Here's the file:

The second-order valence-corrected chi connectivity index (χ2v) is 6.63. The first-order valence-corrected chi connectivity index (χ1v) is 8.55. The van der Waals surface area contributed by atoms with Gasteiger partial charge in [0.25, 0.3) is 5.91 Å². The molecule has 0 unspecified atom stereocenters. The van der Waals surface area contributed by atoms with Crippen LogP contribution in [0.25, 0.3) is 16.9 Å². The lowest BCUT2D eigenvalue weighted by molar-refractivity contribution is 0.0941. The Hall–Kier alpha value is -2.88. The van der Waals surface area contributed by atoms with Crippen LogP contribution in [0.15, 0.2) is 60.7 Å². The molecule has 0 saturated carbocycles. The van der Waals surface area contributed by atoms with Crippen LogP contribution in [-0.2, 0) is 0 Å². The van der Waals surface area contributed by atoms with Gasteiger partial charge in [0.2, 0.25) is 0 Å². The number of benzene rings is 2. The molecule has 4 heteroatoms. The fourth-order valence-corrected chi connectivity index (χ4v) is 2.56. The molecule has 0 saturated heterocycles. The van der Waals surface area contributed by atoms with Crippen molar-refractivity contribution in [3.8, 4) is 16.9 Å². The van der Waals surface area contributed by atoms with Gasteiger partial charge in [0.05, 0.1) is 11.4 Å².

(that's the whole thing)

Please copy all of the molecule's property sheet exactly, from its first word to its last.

The second-order valence-corrected chi connectivity index (χ2v) is 6.63. The first-order valence-corrected chi connectivity index (χ1v) is 8.55. The van der Waals surface area contributed by atoms with Gasteiger partial charge in [0.25, 0.3) is 5.91 Å². The molecule has 0 unspecified atom stereocenters. The van der Waals surface area contributed by atoms with Crippen LogP contribution in [0.25, 0.3) is 16.9 Å². The lowest BCUT2D eigenvalue weighted by molar-refractivity contribution is 0.0941. The Hall–Kier alpha value is -2.88. The van der Waals surface area contributed by atoms with Crippen LogP contribution in [0.15, 0.2) is 60.7 Å². The molecule has 0 saturated carbocycles. The van der Waals surface area contributed by atoms with Crippen LogP contribution in [-0.2, 0) is 0 Å². The van der Waals surface area contributed by atoms with Gasteiger partial charge in [0.2, 0.25) is 0 Å². The number of benzene rings is 2. The molecule has 4 heteroatoms. The fourth-order valence-corrected chi connectivity index (χ4v) is 2.56. The molecule has 0 saturated heterocycles. The van der Waals surface area contributed by atoms with Crippen molar-refractivity contribution in [3.8, 4) is 16.9 Å². The van der Waals surface area contributed by atoms with Gasteiger partial charge in [0.05, 0.1) is 11.4 Å².